If you live in Nova Scotia and you haven’t heard about Ovalgate then I must conclude you’ve been living under a rock, or in a cave maybe, and have no access to electricity or even a radio. In fact, you probably won’t even be reading this post. I will admit that upon first hearing Halifax’s proposal of building an outdoor rink for the 2011 Canada Games I wasn’t exactly jumping out of my seat - actually I was, but it was for a different reason; I thought it was a stupid idea. There was something about the idea of ruining The Halifax Commons, digging it up and cementing a section for some speed skating competition, and then tearing it all down, just didn’t sit well with me. It felt like the city was selling out to the Canada Games. I know, it’s a typical Nova Scotian response - don’t be selling out to the big guys. And NO, I’m not on the Heritage Trust.
|Thanks to the Atlantica for this great picture|
But then, when it was all done and the first sheets of ice were starting to build, I thought, “oh, it does look pretty cool,” but then the other voice inside of me said “grr.. it ripped up the commons!!!” None the less, I was more intrigued everyday. I even vowed to myself that I would actually try it out when it opened to the public for free...because, you know, I couldn’t do anything about it now, it was there, so I might as well give it a try.
When it opened up in December, something miraculous took place. Maybe it was because it was Christmas time but I think my heart must have grown three sizes. As corny as it sounds, watching the people skate and the joy on their faces was heart warming. People from all over the city were excited to try out this new oval. It was everyone’s favorite topic of conversation. People couldn’t wait to get their skates sharpened and get on that sheet of ice and it has inspired many people to wake up from winter hibernation and participate in an fun outdoor activity. HRM has even included a SkateHRM section to their website to keep everyone up to date on the activities and schedules of the Oval. (Or you can just follow them on twitter or facebook. To date, over 65,000 people have visited the Oval. It’s gotten us moving and, best of all, it seems to have united the city in ways that no concerts or large events has ever done in the past (or at least to my recollection). It was not just an sheet of ice in the form of an oval anymore, it became something that means just a little bit more...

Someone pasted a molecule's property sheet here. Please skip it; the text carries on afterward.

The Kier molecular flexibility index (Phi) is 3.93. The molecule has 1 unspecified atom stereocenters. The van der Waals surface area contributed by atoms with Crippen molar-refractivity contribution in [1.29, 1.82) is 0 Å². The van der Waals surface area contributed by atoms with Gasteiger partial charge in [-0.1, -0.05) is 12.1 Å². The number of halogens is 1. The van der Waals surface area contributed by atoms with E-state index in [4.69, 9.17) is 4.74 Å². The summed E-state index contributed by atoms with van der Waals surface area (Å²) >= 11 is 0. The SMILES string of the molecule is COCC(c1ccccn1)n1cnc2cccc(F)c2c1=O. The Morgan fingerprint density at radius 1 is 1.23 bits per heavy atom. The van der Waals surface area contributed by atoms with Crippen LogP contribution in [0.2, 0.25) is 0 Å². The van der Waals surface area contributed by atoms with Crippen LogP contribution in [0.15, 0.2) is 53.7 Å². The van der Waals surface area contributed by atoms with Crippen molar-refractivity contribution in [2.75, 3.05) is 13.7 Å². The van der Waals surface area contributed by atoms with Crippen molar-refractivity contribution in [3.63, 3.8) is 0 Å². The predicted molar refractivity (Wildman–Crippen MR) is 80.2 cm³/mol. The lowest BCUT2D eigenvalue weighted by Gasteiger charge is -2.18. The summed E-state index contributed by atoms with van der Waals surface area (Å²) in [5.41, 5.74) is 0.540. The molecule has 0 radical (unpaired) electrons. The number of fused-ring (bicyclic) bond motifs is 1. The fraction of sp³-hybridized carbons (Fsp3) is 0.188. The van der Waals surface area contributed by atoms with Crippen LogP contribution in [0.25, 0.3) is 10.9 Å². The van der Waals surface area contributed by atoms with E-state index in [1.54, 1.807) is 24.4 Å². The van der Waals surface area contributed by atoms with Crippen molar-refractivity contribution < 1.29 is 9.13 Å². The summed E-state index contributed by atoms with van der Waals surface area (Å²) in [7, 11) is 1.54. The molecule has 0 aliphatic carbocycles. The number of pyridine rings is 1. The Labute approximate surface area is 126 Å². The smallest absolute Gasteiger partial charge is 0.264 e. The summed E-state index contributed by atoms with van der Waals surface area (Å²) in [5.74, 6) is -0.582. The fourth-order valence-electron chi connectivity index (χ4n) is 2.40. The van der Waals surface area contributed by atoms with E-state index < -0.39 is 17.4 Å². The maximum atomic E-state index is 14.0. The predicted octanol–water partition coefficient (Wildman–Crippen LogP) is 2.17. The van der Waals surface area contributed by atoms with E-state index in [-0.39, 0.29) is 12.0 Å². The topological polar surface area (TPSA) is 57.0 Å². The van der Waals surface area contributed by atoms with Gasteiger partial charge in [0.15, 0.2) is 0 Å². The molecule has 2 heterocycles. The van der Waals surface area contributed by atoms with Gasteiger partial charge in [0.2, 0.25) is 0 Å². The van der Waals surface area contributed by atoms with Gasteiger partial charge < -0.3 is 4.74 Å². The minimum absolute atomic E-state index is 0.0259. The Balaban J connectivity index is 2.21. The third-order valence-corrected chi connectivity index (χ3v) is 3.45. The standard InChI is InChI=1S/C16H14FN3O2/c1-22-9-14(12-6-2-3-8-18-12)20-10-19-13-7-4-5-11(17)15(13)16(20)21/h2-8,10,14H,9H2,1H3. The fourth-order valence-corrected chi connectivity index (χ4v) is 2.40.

Now here comes the heart-wrenching part...... the Oval is scheduled to be dismantled in March when the Canada Games are finished which would leave Halifax without an outdoor skating park once again. But fear not, we are a passionate city and we will fight for the things that mean the most to us. I will admit, there are some of us who want the Oval gone for a variety of reasons, like cost and wanting to preserve to The Commons for... umm... the people who like to sit on the grass (??). But those are few and far between. The majority of people in this city believe in the Oval as a much needed change.
Support has been pouring in from all areas in an effort to help save the Oval after the Canada Games. Several interested citizens and business owners decided to build their own website entirely dedicated to the cause and post an online petition to help Save our Oval, its called.. ba dap ba... SaveTheOval.ca. On Tuesday January 26th, they presented the petition that has been signed by over 9,000 residents in efforts to save the Oval. Other business have also been getting involved, and Goodlife Fitness was said to have pledged upwards of $200,000 for the naming rights. The 1990 World Figure Skating Championship Legacy Fund has pledged $100,000, no strings attached, to help provide funding. Until hearing that, I didn’t even know we held the 1990 World Figure Skating Championships in Halifax (hey, I wasn’t very old at the time).
Rick Mercer has said that the Oval is Halifax’s feel good story of the year and I believe he’s right. Not only has it brought the community together to rally for a common cause, it has caused an excitement about the upcoming Canada Games beyond what anyone could imagine. It has ignited a sense of pride that will probably be looked upon as the greatest legacy that the Canada Games 2011 will have left us.
To learn more about the Oval, ways they are hoping to save it, how you can donate towards funding, and to sign the petition please check out Savetheoval.ca. But if you really want to show city counsel that the the Oval is worth saving, the best way is to get out there and use it.
Do you think Halifax should save the Oval? Let us know what you think by leaving a comment below.